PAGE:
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Let's Talk Soap..

Soap has been made since approximately 2200BC  starting in Egypt. 

As soap use became more common, producing small patches by hand was not meeting the demand.

Most commercial "Bars"  use  surfactants  like (SLS) Sodium Lauryl sulfate.  SLS is a cost effective base found in Shampoos, Dish Detergent, Laundry detergent, liquid hand wash, almost anything that is "soap like".

SLS can be very harsh on the skin, stripping the skins natural oils and is well known to be an irritant.

Soap is made with pure ingredients, Fats and Oils.  

 

Soap is composed of sodium salts of fatty acids.

The type of fatty acid and length of the carbon chain affect the properties of soap.

Lather, Cleansing, Bubbly, Soft/Hard etc.

Tallow (Cow fat) or Lard (Pig Fat) are primarily sodium stearate (18 carbons). This creates a very hard, insoluble soap, not used in our soap.

Soap is made by a saponification process or basic hydrolysis reaction of a fat or oil by adding Sodium Hydroxide.

         

                       fat + NaOH → glycerol + sodium salt of fatty acid

How does soap clean?

Oil and water do not mix. Soap is bridge that allows water to wash oils. Soap has a non-polarized hydrocarbon chain with polarized carboxylate salt. When washing, the oils will be absorbed in the non-polarozed end then carried away with the water and salt.

How is soap made?

 

The first step is to decide on the ingredients. Just like cooking with certain ingredients effects flavour, texture, tenderness etc, Choosing the right ingredients in the soap will have an effect on the properties. Oils have different amounts of certain fatty acids and it is the fatty acid types when saponified will determine how good the soap will be. Not all soap is the same!  Just like not all Cola is the same.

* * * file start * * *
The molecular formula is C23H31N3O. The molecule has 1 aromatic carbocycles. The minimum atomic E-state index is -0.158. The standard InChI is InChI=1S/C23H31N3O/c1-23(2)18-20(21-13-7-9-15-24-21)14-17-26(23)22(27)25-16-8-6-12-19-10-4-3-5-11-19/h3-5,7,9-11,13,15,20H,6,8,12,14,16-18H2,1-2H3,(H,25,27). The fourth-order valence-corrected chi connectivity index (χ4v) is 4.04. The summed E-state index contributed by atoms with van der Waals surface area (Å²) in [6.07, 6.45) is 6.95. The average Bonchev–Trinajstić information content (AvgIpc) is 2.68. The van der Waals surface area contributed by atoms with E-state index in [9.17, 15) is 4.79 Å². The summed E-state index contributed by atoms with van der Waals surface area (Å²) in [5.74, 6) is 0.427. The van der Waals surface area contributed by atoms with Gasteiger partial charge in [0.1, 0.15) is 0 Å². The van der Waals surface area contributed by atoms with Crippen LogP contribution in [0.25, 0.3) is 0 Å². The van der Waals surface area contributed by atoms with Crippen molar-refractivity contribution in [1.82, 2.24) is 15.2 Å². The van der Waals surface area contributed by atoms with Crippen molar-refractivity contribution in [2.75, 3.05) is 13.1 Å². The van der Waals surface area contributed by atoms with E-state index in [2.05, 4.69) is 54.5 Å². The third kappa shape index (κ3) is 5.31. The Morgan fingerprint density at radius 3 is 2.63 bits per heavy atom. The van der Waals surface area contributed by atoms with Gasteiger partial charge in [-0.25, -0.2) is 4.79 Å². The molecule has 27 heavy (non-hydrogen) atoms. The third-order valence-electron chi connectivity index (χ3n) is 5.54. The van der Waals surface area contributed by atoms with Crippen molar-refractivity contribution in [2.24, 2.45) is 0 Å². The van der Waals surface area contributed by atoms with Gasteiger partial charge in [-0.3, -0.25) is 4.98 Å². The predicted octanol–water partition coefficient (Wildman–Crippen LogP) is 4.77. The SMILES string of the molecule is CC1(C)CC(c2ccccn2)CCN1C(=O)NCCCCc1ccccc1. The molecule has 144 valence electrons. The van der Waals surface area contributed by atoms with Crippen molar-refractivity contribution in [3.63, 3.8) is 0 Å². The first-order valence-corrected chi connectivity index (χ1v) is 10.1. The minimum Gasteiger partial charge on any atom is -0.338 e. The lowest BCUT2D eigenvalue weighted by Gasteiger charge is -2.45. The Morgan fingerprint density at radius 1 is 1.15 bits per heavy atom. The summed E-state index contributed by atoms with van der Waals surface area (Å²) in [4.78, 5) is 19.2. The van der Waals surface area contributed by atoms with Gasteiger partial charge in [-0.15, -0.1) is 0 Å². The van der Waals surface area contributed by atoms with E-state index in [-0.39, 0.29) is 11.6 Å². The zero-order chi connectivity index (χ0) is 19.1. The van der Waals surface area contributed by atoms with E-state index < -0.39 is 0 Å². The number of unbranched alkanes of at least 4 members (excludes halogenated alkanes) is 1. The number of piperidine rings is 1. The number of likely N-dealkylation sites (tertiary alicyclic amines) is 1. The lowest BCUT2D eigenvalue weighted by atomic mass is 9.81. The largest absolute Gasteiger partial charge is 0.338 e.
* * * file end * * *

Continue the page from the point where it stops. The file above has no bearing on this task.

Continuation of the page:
The quality of soap depends on the ingredients and  formulation!

Using a calculated blend of fats/oils with a calculated amount of sodium hydroxide soap is made.

Sodium Hydroxide is mixed with a liquid ( water, milk, etc..) so it can be dissolved and then blended with the oils.

A couple different methods of  soap making are..

Hot Process - The hot process soap making method uses heat to cook the soap, to accelerate the saponification process.

Cold Process - Cold-processed soap making allows the lye to be neutralized without any outside sources of heat, saponification will take place in approximately 24 hours.

Both methods are great, it is a matter of personal preference for the soap maker.  Here at South Shore Soaps our Everyday soaps are made using the Hot Process method mostly. Sometimes for a smoother look or decorative soap, cold is the best choice.

Try our SOAP, You will Love it!